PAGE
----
Israeli citizens will be allowed visa-free entry into the United States by the end of November when Israel officially becomes the 41st member of the US Visa Waiver Program.
Bilateral negotiations for Israel’s entry into the program have been ongoing since 2021, when the US opted to support the moderate Israeli governing coalition formed after then-former Prime Minister Benjamin Netanyahu’s election loss. Any government in power when the visa waiver deal takes effect will score significant political points, so it is not surprising that Netanyahu opted to move forward once he returned to power, despite stringent American demands.
Israel has committed to take the difficult step of allowing all Americans of Arab origin, with a few specific security-linked exceptions, free transits of Israeli territory. This was an important condition demanded by Americans who are of Palestinian background, and their domestic political supporters, since longstanding Israeli security restrictions have established different categories of American citizens visiting Israel, with non-Muslims receiving vastly preferred treatment at Israel’s border crossings.
Even so, some lobbyist groups in the United States have filed fresh lawsuits against the US Government, demanding more Israeli concessions for their constituents. Few observers see these new challenges as potentially successful.
Israel also undertook to improve its border screening procedures which were actually seen as below current US’ standards, and to tighten procedures for granting passports to new citizens. This is due to Washington’s fears that new Israeli citizens arriving from Russia since the Ukraine War started could actually become security risks as potential Israeli espionage in the US – which could be guided by Soviet/Russia-born Israelis, who have deep rooted anti-American sentiments – has also been a concern for some in the law enforcement community, as well as visa overstays by young Israelis.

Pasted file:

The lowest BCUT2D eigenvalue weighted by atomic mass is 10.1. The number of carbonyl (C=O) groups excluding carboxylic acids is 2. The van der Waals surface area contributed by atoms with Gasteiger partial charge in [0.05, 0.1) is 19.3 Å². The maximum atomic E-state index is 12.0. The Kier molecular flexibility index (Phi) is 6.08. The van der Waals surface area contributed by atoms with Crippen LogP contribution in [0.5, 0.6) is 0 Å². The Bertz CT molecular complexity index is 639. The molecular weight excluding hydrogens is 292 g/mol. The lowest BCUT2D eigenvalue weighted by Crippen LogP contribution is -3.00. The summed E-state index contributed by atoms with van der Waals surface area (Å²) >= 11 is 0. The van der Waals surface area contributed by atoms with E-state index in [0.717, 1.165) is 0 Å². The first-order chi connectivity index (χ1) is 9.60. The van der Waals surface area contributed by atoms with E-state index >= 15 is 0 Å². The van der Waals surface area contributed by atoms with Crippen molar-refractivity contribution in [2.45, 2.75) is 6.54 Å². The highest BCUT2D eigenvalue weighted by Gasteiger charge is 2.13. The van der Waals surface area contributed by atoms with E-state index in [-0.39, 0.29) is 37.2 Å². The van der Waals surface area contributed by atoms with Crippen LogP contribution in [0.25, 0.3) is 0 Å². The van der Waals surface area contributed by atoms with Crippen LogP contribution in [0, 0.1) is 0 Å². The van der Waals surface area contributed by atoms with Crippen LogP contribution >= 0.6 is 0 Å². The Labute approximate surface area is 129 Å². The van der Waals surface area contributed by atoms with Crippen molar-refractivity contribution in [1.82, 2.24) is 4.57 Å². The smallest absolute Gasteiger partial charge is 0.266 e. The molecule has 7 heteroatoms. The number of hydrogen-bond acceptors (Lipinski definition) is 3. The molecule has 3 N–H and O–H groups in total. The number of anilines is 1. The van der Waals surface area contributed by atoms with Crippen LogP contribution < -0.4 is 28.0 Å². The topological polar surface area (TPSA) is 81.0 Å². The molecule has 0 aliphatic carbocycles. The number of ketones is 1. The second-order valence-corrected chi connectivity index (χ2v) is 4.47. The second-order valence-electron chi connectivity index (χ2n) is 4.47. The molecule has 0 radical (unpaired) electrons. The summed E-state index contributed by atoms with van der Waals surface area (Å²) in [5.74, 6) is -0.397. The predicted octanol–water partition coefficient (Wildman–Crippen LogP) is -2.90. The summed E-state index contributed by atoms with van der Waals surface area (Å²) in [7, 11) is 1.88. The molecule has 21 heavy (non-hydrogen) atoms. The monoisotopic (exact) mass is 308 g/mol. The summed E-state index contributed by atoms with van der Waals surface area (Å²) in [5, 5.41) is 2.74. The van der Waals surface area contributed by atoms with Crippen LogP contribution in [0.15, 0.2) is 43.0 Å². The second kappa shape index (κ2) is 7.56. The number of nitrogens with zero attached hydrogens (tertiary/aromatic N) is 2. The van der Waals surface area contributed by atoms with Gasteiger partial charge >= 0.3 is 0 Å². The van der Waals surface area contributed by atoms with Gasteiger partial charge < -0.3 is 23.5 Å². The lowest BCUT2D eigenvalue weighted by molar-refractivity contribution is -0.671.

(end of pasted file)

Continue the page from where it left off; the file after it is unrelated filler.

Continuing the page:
The US has a tough limit on the tourist visa “overstay rate” that a country must reach (under 3 percent) before it can qualify for the visa waiver program.
On September 27, the text of the following statement was released by the US Department of State and the Department of Homeland Security:
Today (September 27), Secretary of Homeland Security Alejandro N. Mayorkas, in consultation with Secretary of State Antony J. Blinken, announced the designation of Israel into the Visa Waiver Program.
By November 30, 2023, the Electronic System for Travel Authorization will be updated to allow citizens and nationals of Israel to apply to travel to the United States for tourism or business purposes for up to 90 days without first obtaining a US visa, a step which further strengthens the security, economic and people-to-people ties between the United States and Israel.
Following updates in Israel’s travel policies, all American citizens may request entry to Israel for up to 90 days for business, tourism, or transit without obtaining a visa.